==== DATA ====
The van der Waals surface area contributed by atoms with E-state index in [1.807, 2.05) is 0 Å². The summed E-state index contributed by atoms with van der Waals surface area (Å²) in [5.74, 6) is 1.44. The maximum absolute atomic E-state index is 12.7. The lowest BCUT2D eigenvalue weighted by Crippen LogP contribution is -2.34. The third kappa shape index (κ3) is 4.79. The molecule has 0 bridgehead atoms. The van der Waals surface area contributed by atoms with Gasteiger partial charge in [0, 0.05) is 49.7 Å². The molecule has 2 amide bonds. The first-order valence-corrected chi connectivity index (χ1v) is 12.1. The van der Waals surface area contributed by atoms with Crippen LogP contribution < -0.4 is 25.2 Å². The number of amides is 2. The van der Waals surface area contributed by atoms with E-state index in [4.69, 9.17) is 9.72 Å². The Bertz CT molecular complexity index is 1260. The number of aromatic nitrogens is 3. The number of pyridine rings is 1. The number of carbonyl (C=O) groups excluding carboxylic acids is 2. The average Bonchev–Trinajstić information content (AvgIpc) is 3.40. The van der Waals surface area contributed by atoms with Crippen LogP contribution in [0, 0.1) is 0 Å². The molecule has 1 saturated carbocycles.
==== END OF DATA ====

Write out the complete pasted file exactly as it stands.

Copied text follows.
The van der Waals surface area contributed by atoms with E-state index in [1.807, 2.05) is 0 Å². The summed E-state index contributed by atoms with van der Waals surface area (Å²) in [5.74, 6) is 1.44. The maximum absolute atomic E-state index is 12.7. The lowest BCUT2D eigenvalue weighted by Crippen LogP contribution is -2.34. The third kappa shape index (κ3) is 4.79. The molecule has 0 bridgehead atoms. The van der Waals surface area contributed by atoms with Gasteiger partial charge in [0, 0.05) is 49.7 Å². The molecule has 2 amide bonds. The first-order valence-corrected chi connectivity index (χ1v) is 12.1. The van der Waals surface area contributed by atoms with Crippen LogP contribution < -0.4 is 25.2 Å². The number of amides is 2. The van der Waals surface area contributed by atoms with E-state index in [4.69, 9.17) is 9.72 Å². The Bertz CT molecular complexity index is 1260. The number of aromatic nitrogens is 3. The number of pyridine rings is 1. The number of carbonyl (C=O) groups excluding carboxylic acids is 2. The average Bonchev–Trinajstić information content (AvgIpc) is 3.40. The van der Waals surface area contributed by atoms with Crippen LogP contribution in [0, 0.1) is 0 Å². The molecule has 1 saturated carbocycles.